Signs of a Delusional Mind
These are the chronicles of the esoteric . . .
a foundation, pt 4
Please note, this is the last post of a four-part series.
Now, what I have written is going to seem like bold words - and that's only because they are. Some may think I am being too harsh and perhaps too cynical - and this may very well be true - but I am doing this in order to accomplish a goal. By picking at the problems, and by raising the issues, we are opened to providing solutions, and perhaps we are even made available to generate change. It is my ultimate goal to make the theological gears move - to make each mind think and re-think what they have perceived and believed. And why Christmas? Because Christmas is the quintessential example of Christianity's impurity; Christmas is a starting point for a realisation of what Christianity ought to be, for here in Christmas - if we allow ourselves to look hard enough - we can see that the event, the Being and the purpose around which we are to pivot has been shifted. The beating heart of Christmas has slowed as the Baby Jesus' manger-throne is gradually and perhaps deviously usurped.
Christmas for the Christian is critical - the Advent season is the indispensable counterpart to Lent, in the same way as Christ's crucifixion completes His birth. And so what I am proposing is that, in this celebration that is so unmistakably different than other holidays - having its very own full month of exposure to its own traditional songs, decorations, and themes for everything from advertisements to food to clothing - we must recognise that December is made up of two distinct festivals, and we must also recognise that these two holidays, while not entirely disqualifying each other, do not wholly or necessarily mesh together. Christmas should be acknowledged and identified for what it is and not confused with something other - lest we, as Christians, are mistaken for our non-Christian counterparts and become of the world as opposed to being only in the world.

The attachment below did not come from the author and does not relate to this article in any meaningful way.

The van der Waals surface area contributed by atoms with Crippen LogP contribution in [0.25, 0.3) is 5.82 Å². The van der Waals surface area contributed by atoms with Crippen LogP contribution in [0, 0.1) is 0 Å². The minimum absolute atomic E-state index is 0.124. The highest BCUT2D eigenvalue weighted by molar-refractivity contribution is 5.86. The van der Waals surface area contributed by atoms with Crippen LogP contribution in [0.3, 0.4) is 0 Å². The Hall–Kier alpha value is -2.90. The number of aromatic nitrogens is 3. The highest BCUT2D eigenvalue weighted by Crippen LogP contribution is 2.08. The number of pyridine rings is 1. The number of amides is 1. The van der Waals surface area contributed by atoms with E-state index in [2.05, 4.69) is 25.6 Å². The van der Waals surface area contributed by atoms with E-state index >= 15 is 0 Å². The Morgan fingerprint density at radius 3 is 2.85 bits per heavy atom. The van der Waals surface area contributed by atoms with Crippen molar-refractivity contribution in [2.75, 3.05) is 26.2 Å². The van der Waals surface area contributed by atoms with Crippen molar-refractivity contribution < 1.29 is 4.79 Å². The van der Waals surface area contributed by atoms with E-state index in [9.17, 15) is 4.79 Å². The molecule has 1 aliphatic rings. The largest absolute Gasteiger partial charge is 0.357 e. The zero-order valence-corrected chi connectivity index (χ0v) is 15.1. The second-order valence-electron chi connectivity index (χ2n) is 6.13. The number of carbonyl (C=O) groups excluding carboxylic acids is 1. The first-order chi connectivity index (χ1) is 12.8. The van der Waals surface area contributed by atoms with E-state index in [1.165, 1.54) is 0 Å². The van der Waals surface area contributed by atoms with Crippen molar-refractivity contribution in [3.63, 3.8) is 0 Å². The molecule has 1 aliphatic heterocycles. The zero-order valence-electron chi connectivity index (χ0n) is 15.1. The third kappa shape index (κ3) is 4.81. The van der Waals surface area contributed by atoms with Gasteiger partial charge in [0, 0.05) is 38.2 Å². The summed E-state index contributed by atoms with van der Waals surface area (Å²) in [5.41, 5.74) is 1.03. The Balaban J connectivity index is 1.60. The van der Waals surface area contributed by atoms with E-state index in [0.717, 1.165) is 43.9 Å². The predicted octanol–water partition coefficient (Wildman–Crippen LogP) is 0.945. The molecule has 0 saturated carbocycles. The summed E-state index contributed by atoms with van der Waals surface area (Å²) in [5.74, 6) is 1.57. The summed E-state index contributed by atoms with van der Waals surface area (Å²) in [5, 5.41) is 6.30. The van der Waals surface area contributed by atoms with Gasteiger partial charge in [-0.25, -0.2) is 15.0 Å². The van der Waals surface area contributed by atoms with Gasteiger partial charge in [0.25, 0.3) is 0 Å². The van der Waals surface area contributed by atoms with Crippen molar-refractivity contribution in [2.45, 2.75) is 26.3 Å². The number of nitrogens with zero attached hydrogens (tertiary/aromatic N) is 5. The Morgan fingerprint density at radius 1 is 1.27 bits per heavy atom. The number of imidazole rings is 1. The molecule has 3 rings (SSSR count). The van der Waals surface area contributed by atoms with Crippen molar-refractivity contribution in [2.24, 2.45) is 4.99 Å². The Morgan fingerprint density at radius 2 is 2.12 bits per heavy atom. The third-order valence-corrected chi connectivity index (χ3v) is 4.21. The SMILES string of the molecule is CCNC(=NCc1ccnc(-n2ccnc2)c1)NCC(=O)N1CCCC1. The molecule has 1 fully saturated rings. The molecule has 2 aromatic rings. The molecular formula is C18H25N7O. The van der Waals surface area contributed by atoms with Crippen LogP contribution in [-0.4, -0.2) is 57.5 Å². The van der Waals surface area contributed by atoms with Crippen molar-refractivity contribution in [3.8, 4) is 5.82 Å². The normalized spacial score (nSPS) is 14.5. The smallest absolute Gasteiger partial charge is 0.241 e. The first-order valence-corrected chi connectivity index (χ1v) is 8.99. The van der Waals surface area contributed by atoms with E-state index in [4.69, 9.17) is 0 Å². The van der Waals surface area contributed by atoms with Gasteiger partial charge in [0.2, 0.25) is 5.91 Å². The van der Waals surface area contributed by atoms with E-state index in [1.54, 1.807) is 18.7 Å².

Certainly, at the very least, we must be aware, in order to keep the purity of Christmas alive, that December has become the home of two separate celebrations:
The Holidays, with its trees, wreaths, gifts, and colours; and
Cristes Maesse,1 the celebration of the birth of Jesus, who is the Christ - the entering into creation of the God-Man, the Word being made flesh.
1. Cristes Maesse is the Old English term which is literally translated as 'the Mass of Christ,' or 'Christ's Mass.' It is the phrase from where we get the name Christmas, placing Jesus as the focus in the same way Christianity is a derivative of Christ.